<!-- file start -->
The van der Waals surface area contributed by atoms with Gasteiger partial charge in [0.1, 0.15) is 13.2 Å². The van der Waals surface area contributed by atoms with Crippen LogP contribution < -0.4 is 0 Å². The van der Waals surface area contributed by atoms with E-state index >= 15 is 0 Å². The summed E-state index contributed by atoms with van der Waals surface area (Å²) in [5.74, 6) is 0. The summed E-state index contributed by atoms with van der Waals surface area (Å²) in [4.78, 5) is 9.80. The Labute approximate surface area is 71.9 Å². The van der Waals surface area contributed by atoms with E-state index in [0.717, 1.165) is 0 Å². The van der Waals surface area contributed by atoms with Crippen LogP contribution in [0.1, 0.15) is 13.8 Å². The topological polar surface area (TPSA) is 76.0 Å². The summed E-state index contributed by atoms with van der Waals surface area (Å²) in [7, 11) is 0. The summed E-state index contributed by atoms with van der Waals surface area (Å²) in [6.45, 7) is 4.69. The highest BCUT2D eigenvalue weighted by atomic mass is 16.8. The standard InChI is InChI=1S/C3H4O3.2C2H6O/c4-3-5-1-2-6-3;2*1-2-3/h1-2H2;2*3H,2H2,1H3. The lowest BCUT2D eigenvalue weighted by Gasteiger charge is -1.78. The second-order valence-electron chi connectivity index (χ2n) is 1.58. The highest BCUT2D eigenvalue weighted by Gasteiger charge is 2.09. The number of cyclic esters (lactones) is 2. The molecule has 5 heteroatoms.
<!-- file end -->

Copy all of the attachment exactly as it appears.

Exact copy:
The van der Waals surface area contributed by atoms with Gasteiger partial charge in [0.1, 0.15) is 13.2 Å². The van der Waals surface area contributed by atoms with Crippen LogP contribution < -0.4 is 0 Å². The van der Waals surface area contributed by atoms with E-state index >= 15 is 0 Å². The summed E-state index contributed by atoms with van der Waals surface area (Å²) in [5.74, 6) is 0. The summed E-state index contributed by atoms with van der Waals surface area (Å²) in [4.78, 5) is 9.80. The Labute approximate surface area is 71.9 Å². The van der Waals surface area contributed by atoms with E-state index in [0.717, 1.165) is 0 Å². The van der Waals surface area contributed by atoms with Crippen LogP contribution in [0.1, 0.15) is 13.8 Å². The topological polar surface area (TPSA) is 76.0 Å². The summed E-state index contributed by atoms with van der Waals surface area (Å²) in [7, 11) is 0. The summed E-state index contributed by atoms with van der Waals surface area (Å²) in [6.45, 7) is 4.69. The highest BCUT2D eigenvalue weighted by atomic mass is 16.8. The standard InChI is InChI=1S/C3H4O3.2C2H6O/c4-3-5-1-2-6-3;2*1-2-3/h1-2H2;2*3H,2H2,1H3. The lowest BCUT2D eigenvalue weighted by Gasteiger charge is -1.78. The second-order valence-electron chi connectivity index (χ2n) is 1.58. The highest BCUT2D eigenvalue weighted by Gasteiger charge is 2.09. The number of cyclic esters (lactones) is 2. The molecule has 5 heteroatoms.